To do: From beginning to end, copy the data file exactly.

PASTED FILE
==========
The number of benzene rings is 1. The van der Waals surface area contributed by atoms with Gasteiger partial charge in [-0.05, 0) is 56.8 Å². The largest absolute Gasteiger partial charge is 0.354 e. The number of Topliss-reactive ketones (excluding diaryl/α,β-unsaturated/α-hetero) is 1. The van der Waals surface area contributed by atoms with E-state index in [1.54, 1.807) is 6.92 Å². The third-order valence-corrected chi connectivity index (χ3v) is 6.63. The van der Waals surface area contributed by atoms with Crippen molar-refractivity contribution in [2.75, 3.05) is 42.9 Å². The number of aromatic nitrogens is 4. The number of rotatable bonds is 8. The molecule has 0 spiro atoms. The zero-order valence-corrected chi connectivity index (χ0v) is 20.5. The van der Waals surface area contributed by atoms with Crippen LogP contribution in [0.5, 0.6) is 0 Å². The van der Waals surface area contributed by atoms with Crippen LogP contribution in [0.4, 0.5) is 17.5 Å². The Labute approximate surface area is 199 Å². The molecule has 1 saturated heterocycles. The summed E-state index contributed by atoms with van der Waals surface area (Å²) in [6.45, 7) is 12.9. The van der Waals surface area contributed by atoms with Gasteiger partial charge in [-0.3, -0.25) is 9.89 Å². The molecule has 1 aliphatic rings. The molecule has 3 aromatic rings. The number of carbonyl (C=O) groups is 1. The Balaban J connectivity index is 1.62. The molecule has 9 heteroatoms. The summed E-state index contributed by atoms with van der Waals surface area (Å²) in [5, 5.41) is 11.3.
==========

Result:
The number of benzene rings is 1. The van der Waals surface area contributed by atoms with Gasteiger partial charge in [-0.05, 0) is 56.8 Å². The largest absolute Gasteiger partial charge is 0.354 e. The number of Topliss-reactive ketones (excluding diaryl/α,β-unsaturated/α-hetero) is 1. The van der Waals surface area contributed by atoms with E-state index in [1.54, 1.807) is 6.92 Å². The third-order valence-corrected chi connectivity index (χ3v) is 6.63. The van der Waals surface area contributed by atoms with Crippen molar-refractivity contribution in [2.75, 3.05) is 42.9 Å². The number of aromatic nitrogens is 4. The number of rotatable bonds is 8. The molecule has 0 spiro atoms. The zero-order valence-corrected chi connectivity index (χ0v) is 20.5. The van der Waals surface area contributed by atoms with Crippen LogP contribution in [0.5, 0.6) is 0 Å². The van der Waals surface area contributed by atoms with Crippen LogP contribution in [0.4, 0.5) is 17.5 Å². The Labute approximate surface area is 199 Å². The molecule has 1 saturated heterocycles. The summed E-state index contributed by atoms with van der Waals surface area (Å²) in [6.45, 7) is 12.9. The van der Waals surface area contributed by atoms with Gasteiger partial charge in [-0.3, -0.25) is 9.89 Å². The molecule has 1 aliphatic rings. The molecule has 3 aromatic rings. The number of carbonyl (C=O) groups is 1. The Balaban J connectivity index is 1.62. The molecule has 9 heteroatoms. The summed E-state index contributed by atoms with van der Waals surface area (Å²) in [5, 5.41) is 11.3.